Broken Arrow councilors begin appointment process for open seat


By John Dobberstein, Editor

The Broken Arrow City Council voted Monday to start the process for appointing someone from a potential field of interested candidates to fill the vacant Ward 4 seat.

At a special meeting slated for June 19, city councilors plan to hear pitches from candidates interested in being appointed to the open seat. More details about the application process will be released soon.

A couple of weeks ago, most council members favored slating a special election to fill the near-full term remaining in Ward 4 after Joe Franco resigned.

Oklahoma statutes state when a vacancy occurs in an office of an elected municipal official, except the mayor, “the governing body shall appoint by a majority vote of the remaining members, a person to fill the vacancy…” Some councilors believe the language directs them to fill the seat by appointment.

“I’m a person that feels like the people always need to have a voice because I represent people. We all do,” said Ward 3 Councilwoman Christi Gillespie. “But once I really read (the statute), I felt the first ‘shall’ is telling us we’re supposed to appoint.”

Mayor Debra Wimpee said she believed appointing a replacement was the right interpretation because state law doesn’t specify how far along a city councilor must fulfill their term to determine if an appointment or election should be chosen.

“Well, I disagree” said At-Large City Councilor Johnnie Parks. “The Supreme Court has ruled that ‘shall’ is ambiguous and it means several different things. And they are recommending to the legal people that they do away with shall and use something that is more definitive of exactly where it needs to be.”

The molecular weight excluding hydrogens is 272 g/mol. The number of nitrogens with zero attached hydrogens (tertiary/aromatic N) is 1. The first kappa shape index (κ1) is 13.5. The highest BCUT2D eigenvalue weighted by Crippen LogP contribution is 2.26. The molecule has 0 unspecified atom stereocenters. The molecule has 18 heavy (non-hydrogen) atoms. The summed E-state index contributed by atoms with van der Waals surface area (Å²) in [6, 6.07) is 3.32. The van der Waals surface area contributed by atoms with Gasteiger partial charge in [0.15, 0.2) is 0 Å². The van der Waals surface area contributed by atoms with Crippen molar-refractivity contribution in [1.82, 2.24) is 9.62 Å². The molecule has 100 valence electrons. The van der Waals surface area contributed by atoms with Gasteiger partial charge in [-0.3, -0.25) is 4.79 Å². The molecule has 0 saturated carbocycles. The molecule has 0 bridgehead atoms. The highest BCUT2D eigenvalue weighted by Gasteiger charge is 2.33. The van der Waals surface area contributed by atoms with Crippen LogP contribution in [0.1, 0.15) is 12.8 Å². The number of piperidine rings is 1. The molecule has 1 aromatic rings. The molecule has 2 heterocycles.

He also felt elections give the public a chance to understand why a candidate is running and what they plan to do.

City Attorney Trevor Dennis said he wasn’t aware of any authority that “explicitly defines” what the “shall” references mean in the statute. “I don’t think it’s ever been litigated.”

The city plans to release official information on the application process Tuesday or Wednesday. City Clerk Curtis Green and the city’s legal team will vet candidates to ensure they’ve lived in Ward 4 at least 6 months, are registered to vote and are not violating dual office-holding provisions in state law.

A special election – which would cost the city an estimated $45,000 – could still happen if nobody comes forward and completes the process, or the council chooses not to appoint any of the interested candidates and takes no other action by July 11.

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